Israeli researchers announced this week that they have developed a new technique that may wipe out stubborn bacteria that elude antibiotics. Some infections such as tuberculosis (TB) can lay dormant in the lungs for decades before reactivating and causing symptoms— even after most of the disease-causing bacteria have been leveled by antibiotics.

But scientists at The Hebrew University of Jerusalem report in Proceedings of the National Academy of Sciences USA that they discovered a way to eradicate the stubborn bugs and prevent them from suddenly striking again when an individual's immune system is off guard. The new method capitalizes on the dormant bacteria's need for nutrients such as iron and magnesium. Such cells can avoid antibiotics when they're starved and become inactive. But the researchers were able to reduce populations of persistent bacteria by up to 99 percent by first perking them up with nutrients and then blasting them with an antibiotic.

For their study, the team flooded a line of Escherichia coli (a common bacterium that lives harmlessly in the intestinal tracts of many animals, although some strains can cause food poisoning with antibiotics, killing some of cells but leaving behind a gaggle of stubborn ones. When researchers infused the survivors with nutrients (including a carbon source, iron and magnesium), they seemed to awaken from a dormant state for about an hour, but did not replicate as normal bacteria would; when the researchers gave them nutrients, plus a dollop of antibiotics, they were reinvigorated but soon died.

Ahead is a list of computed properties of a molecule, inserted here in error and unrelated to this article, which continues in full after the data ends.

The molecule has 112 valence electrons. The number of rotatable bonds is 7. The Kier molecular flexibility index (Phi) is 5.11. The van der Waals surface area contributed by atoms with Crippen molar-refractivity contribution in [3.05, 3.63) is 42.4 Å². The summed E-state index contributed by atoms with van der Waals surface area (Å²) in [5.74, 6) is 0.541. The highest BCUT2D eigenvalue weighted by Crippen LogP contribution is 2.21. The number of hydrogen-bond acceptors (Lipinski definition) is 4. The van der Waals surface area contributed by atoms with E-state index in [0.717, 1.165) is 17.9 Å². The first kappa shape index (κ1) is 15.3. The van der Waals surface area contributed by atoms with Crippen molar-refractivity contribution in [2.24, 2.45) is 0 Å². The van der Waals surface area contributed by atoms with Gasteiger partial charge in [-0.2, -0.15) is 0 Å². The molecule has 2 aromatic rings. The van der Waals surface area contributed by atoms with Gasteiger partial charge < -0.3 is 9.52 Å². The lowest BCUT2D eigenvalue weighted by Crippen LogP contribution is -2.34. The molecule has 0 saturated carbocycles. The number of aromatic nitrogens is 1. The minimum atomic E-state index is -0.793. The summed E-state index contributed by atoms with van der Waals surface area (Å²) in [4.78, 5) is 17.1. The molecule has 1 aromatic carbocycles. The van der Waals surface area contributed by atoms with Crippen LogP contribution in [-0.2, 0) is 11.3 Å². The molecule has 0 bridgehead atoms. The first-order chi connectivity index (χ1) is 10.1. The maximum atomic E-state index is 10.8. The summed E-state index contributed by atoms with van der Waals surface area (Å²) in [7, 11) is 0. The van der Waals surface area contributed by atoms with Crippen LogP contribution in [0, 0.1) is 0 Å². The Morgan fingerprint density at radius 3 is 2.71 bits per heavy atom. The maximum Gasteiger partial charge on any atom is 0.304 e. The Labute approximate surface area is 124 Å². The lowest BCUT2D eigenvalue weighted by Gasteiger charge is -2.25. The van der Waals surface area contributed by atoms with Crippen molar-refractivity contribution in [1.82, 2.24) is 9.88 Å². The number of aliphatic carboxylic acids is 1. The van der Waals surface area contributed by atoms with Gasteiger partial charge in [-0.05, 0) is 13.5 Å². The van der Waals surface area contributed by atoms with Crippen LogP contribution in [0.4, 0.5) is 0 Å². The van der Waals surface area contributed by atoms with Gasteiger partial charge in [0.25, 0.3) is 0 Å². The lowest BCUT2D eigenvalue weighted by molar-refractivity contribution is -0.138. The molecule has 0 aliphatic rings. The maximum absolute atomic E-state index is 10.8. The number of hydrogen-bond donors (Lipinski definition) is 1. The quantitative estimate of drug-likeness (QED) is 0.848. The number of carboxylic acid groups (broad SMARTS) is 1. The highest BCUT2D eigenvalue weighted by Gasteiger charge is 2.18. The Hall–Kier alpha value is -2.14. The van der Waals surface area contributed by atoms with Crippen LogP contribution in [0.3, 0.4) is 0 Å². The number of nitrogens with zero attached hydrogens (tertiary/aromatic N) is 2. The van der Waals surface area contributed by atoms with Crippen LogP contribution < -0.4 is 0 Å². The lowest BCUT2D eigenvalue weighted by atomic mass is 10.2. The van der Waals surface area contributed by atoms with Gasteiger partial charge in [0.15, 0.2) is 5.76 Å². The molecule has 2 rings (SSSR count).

"Usually when you stop giving nutrients to any bacteria that you study, you wait a couple of hours for them to adapt and that's when you start putting on antibiotics," says study co-author Nathalie Balaban, a biological physicist. "When we exposed them to fresh nutrients and antibiotics at the same time, we were able to reduce their numbers by an order of magnitude." She estimates that her team eradicated 99 percent of the bacterial population.

Kim Lewis, director of Northeastern University's Antimicrobial Center, said the new work is interesting, but that more research is needed. He noted that the strain of E. coli that the Hebrew University team used in its experiments is a mutant strain that is known to leave a higher number of persisters than the normal type of the bacteria. He says the variation may skew the results if applied to other types of bacteria.

Balaban agrees that the technique must be tested in animals to gauge its effectiveness in the body (as opposed to the less complex environment of a cell culture). She anticipates some challenges including the accessibility to infection sites. In the case of a urinary tract infection, for instance, she notes that it would be relatively easy to flush the bladder and the rest of the urinary tract. But it could be harder to reach bacteria in the case of respiratory infections such as TB—and figure out what to feed them to get them to wake up and drink in antibiotic.